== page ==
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#100741 - 04/21/03 05:08 PM Re: Note for newcomers  
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Krzysztof Offline
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What does USns mean. I have never met "ns" abbreviation.


#100742 - 04/21/03 05:12 PM Re: USns  
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Faldage Offline
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On this board USns means people from the USA. It's not something you're going to find commonly used in other places.


#100743 - 04/21/03 05:14 PM Re: USns  
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rav Offline
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Poland, Cracow
geee.. you're fast.. ;P


#100744 - 04/21/03 06:17 PM Re: USns  
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Krzysztof Offline
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Warszawa Polska
Why in American of English you apply so great deal abbreviations. It's obvious that conversation is pleasure but conversation with abbreviations is alike to conversation two robots and it is incomprehensible for the foreigns.


#100745 - 04/21/03 06:28 PM Re: Note for newcomers  
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Krzysztof Offline
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The weather in Poland is very nice now. In Poland winter entirely finished although Polish proverb says April "plecień (in Polish in English it's means a word alike to alternate)" because alternate a little winter a little summer


#100746 - 04/21/03 06:31 PM Re: USns  
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Faldage Offline
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A lot of these abbreviations come from chat rooms where you have to type as fast as you can just to stay in one place. USns is a play on a substandard English version of the first person plural pronoun. The word us is the first person plural accusative and dative pronoun. Using it as the first person plural nominative is a sort of self depricating play on the notion that we USA people are ignorant yokels. We used to say merkin in a similar manner (short for American) but some of the non-USns couldn't shake the notion of the female pubic wig and their giggling was a little annoying, so we quit that.

You might want to PM Emanuela about her difficulties in keeping up with us, difficulties that she overcame to a large degree by coming to last summer's symposium we had in central Michigan.


#100747 - 04/21/03 07:21 PM Re: USns  
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sjm Offline
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Krzysztof, Faldage has given you an excellent explanation of one reason why USn is used here. There is another. I use it in preference to "American" simply because American literally means someone from the Americas, and that covers anybody from Juneau to Tierra del Fuego. USn appeals to the precisian in me.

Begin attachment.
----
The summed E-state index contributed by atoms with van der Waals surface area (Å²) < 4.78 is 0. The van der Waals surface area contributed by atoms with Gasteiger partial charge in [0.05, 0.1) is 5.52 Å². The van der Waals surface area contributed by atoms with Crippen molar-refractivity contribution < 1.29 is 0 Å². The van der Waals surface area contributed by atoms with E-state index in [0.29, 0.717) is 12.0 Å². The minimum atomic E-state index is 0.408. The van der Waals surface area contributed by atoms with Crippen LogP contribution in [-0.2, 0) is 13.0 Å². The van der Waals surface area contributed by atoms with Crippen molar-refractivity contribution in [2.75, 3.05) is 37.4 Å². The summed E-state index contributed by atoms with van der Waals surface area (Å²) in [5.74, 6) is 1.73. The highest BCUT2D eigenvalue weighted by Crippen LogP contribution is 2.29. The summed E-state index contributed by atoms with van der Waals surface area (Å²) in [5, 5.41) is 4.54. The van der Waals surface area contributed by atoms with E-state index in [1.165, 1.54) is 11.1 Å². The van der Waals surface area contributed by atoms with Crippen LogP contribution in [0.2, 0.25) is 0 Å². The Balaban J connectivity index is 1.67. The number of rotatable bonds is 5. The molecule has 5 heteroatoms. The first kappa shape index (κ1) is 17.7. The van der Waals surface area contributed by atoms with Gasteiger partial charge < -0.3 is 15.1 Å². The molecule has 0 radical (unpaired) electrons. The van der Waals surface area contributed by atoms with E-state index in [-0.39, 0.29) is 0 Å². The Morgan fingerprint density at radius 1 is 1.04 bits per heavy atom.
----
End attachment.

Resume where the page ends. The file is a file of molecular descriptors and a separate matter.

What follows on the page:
#100748 - 04/21/03 07:33 PM Re: USns  
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Krzysztof Offline
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Because I don't know precisely geography US, I would like you to say me where are situated Juneau and Tierra del Fuego


#100749 - 04/21/03 07:34 PM Re: USns  
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this too shall pass
thanks sjm, your explanation appeals to the precisian (nice word) in me; and I couldn't figure out how to agreeably disagree with F. <g>


#100750 - 04/21/03 07:45 PM "this is more difficult than I thought"  
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wofahulicodoc Online content
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USn appeals to the precisian in me

It is also a pun, a play on words, because it has two almost-appropriate meanings at the same time, and puns are greatly appreciated on AWAD (no matter how much we proclaim we condemn them).

USns is "us" meaning second-person-plural-accusative pronoun, and simultaneously it is US meaning United States [of America].

Then it is combined with the -n ending, meaning [sometimes] coming from, as in "America -> American;" and also a double meaning as an abbreviation of "one:" a "young one" becomes a "young'un" and then gets to be made plural and used (colloquially) in "we'uns" and "they'uns" and further mis-used as "us'ns." The apostrophe and the letter u are dropped, as unnecessary, in USns.

And finally it sounds informal, so there is the pretense of ignorance as justification for the substandard phrasing.

Who would have thought there could be so much involved in three or four innocent-looking little letters! :-)



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